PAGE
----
There's a definite pause the first time you show parametric equations to students well conditioned to Cartesian representations. I like to imagine Descartes himself staring at the equations pondering : "Why would you do that????"
|We're not in Kansas any more!|
Descartes: "Why would you do that? It's the same end result!"
1. Extend the function machine idea to show a weird new parametric function machine. Now we have two outputs! Here are the two function machine images I use for my resources:
|Based on a function machine diagram at http://raider.mountunion.edu/ma/MA125/Fall2011/Chapter7/IntroToFunctions.html|
I removed text from the original image, then adjusted it to make the parametric machine.
2. Explore the reasons why we might want to use parametric expressions to describe a relationship.
The best I answer I came up was this (click on the image for a larger view):
|Newton and Descartes ponder Dan Meyer's "Will it hit the hoop" lesson.|
My students did this activity in a previous lesson, so they got the joke.
In other words, a parametric description of this scenario lends itself to a deeper understanding of the physics of the situation.
Another reason for using parametric equations is that the maths can be much more interesting - and possibly a lot easier to work with. Parametrics also give us another way to get a feel for the constraints at work in a locus. I love this wonderful "move the robot" explanation from James Tanton - and it speaks to my IT background where parameter go in, and things move accordingly!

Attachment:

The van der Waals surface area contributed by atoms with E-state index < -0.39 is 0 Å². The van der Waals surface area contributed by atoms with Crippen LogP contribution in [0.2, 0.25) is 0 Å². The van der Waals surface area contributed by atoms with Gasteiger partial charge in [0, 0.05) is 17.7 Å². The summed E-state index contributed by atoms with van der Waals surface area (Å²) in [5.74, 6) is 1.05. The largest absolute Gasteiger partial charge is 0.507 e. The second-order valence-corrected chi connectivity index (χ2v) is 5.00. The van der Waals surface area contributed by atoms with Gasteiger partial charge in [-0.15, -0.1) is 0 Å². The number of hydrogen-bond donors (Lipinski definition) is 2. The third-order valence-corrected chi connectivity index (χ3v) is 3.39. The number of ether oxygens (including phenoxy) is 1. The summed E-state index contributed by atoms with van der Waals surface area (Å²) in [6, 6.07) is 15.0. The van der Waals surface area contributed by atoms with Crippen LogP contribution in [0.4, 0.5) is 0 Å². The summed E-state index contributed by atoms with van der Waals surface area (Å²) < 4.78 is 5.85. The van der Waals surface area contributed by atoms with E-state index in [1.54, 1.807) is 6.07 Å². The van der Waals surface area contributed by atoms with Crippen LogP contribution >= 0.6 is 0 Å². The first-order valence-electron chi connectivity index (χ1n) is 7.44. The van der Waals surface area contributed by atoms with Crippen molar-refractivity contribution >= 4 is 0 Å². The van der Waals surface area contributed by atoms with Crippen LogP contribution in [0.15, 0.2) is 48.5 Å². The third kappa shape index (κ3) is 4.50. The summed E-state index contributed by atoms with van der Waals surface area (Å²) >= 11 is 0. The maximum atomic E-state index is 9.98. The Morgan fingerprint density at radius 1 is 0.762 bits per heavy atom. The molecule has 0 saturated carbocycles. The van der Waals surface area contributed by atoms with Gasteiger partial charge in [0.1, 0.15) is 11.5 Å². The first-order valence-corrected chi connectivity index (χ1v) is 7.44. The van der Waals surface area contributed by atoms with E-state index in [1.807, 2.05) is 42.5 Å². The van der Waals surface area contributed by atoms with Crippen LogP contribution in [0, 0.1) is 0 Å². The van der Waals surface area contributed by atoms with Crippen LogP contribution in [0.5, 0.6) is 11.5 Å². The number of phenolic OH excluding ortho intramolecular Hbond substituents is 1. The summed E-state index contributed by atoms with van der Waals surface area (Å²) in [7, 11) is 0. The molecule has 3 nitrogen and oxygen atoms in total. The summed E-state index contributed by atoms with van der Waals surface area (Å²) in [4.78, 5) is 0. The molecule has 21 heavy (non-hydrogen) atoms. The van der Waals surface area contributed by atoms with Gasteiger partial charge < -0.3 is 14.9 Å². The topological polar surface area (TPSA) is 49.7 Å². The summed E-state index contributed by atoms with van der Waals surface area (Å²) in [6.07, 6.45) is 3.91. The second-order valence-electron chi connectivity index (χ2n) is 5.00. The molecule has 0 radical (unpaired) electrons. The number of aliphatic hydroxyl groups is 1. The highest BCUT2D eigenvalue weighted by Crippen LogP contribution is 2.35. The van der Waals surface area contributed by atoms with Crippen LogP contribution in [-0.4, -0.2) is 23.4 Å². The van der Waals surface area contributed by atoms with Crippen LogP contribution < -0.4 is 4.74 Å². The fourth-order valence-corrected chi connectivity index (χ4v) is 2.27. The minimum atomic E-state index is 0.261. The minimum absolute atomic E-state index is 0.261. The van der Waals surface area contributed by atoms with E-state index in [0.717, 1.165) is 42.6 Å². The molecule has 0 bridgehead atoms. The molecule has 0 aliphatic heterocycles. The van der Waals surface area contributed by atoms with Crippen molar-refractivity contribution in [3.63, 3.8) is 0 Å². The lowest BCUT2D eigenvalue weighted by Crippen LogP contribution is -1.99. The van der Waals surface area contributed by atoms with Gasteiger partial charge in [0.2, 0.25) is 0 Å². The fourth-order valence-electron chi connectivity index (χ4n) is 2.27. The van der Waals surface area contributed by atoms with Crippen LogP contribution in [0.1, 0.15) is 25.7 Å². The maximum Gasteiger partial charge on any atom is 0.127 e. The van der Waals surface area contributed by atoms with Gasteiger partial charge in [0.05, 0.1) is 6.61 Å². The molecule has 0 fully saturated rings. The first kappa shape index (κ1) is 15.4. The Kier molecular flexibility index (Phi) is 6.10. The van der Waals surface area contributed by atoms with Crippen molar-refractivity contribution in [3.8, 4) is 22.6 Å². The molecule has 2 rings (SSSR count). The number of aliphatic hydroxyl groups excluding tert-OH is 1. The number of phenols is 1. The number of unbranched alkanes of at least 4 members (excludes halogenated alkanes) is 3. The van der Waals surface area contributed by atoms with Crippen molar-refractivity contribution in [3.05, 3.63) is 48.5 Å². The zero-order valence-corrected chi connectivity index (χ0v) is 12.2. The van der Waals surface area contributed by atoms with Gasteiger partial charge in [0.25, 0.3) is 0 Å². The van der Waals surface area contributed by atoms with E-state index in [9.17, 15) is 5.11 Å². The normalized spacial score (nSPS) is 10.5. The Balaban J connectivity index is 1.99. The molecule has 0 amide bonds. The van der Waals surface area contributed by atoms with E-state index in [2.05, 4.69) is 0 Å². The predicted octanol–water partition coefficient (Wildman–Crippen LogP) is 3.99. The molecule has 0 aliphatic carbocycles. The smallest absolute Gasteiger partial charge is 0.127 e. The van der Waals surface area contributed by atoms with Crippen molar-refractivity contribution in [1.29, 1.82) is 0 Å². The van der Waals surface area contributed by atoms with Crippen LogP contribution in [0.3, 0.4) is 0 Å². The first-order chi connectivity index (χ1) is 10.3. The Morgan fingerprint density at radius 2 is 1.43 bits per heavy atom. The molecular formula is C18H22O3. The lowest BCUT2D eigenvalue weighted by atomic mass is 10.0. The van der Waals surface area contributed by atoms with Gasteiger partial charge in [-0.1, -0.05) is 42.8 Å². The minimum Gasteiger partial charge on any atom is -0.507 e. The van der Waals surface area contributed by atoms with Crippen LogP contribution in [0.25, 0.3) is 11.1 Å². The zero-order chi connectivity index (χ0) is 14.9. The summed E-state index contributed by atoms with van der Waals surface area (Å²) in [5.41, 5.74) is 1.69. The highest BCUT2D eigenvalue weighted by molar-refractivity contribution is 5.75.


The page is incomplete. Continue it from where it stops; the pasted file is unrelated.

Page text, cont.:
3. Get a feel for parametrics by controlling the parameter using dynamic geometry software. I found it really helped my students to build a parametric representation, then adjust the parameter by moving sliders and then seeing points move under their control. Actually touching and moving and parameter reinforces the idea of a point travelling along a path under a constraint. Here is a resources for students to explore parametric representation of the parabola using GeoGebra:
HowTo Guide: Exploring the Parametric Representation of the Parabola
This guide is part of my collection at GeoGebra HowTo